Britten: Les Illuminations; Bridge Variations; Serenade for tenor, horn & string orchestra
Britten: Les Illuminations; Bridge Variations; Serenade for tenor, horn & string orchestra
Price: 14.35

1 of 1 people found the following review helpful
4.0 out of 5 stars Enjoyable, 4 Dec 2013
Verified Purchase(What is this?)
This is an enjoyable disc. I've always loved Gilchrist's opalescent voice and he delivers Britten's great Serenade attractively so that one enjoys the freshness of his conception and the aptness of his phrasing. And only occasionally does one miss the greater power and imagination in the wonderful accounts of, say, Peter Pears or Mark Padmore. The horn playing of de Waal is proficient but it lacks the power, intensity and compelling weirdness of Barry Tuckwell (in the later Britten/Pears version) or the finesse of Brain (in the earlier one). He is perhaps one of the least preferable horn players among recorded versions. Stephen Bell for Padmore is far more idiomatic as are Frank Lloyd and Michael Thompson in other recordings.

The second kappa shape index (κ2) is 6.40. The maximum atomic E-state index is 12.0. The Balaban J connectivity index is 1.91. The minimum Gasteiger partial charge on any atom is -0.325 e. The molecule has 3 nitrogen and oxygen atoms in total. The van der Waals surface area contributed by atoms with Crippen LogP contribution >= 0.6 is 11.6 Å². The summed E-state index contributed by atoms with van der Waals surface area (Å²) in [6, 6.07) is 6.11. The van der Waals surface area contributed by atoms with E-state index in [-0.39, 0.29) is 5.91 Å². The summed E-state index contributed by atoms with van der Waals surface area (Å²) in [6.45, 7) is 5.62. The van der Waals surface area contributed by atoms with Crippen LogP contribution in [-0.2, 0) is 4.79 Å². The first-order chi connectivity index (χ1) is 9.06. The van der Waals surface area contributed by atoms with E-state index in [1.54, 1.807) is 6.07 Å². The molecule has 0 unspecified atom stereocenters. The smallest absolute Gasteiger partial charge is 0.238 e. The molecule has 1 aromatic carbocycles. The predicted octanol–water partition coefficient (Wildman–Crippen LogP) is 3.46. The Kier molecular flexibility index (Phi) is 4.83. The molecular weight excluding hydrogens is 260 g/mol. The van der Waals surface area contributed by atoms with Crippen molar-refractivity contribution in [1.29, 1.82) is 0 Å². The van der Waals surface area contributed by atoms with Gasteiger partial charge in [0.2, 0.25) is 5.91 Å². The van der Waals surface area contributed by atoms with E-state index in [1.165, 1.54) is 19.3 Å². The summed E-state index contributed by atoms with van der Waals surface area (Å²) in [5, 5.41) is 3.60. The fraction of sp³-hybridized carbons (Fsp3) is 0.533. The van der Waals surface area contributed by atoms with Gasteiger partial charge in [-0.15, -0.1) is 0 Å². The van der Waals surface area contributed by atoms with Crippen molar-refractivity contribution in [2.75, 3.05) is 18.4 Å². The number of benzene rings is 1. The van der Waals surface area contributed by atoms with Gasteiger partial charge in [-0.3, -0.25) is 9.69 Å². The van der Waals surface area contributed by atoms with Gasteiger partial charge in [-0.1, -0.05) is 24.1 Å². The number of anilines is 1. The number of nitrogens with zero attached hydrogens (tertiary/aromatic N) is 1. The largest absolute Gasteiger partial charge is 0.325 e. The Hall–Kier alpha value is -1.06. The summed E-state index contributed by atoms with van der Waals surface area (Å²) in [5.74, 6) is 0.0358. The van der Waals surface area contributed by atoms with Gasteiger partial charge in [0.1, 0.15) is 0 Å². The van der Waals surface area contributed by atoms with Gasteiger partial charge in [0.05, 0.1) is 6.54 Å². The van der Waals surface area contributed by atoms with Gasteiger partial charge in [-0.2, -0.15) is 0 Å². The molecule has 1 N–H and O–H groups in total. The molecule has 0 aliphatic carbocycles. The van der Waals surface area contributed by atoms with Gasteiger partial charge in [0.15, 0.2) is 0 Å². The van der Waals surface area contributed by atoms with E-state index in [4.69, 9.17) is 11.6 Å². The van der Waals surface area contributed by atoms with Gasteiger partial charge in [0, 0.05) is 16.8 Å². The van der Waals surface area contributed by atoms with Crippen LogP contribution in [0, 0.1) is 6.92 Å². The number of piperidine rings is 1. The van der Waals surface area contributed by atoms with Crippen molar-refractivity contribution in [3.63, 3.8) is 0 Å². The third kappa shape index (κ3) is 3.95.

I enjoyed Hannigan's singing here less. Her voice can sometimes seems too thin and underpowered - as in, say, Fanfare and in Villes - although Antique is beautifully done as is Being Beauteous. But others - including Pears, again - have made more of these songs and I will be returning to Karina Gauvin's wonderful account when I want to hear a soprano in this set. The Bridge Variations are well done and in all the playing of the Amsterdam Sinfonietta is strikingly good. They have never sounded better and they emerge as the real stars of this disc. So, recommended: the two great song cycles have definitely received a good few better accounts than these but there is some stimulating music making here and with music of this quality you might want to own a few different accounts.


SIBELIUS & TCHAIKOVSKY/VLN CNCS/SHA'M GH
SIBELIUS & TCHAIKOVSKY/VLN CNCS/SHA'M GH
Price: 14.99

3.0 out of 5 stars The gentle virtuoso, 25 Nov 2013
Verified Purchase(What is this?)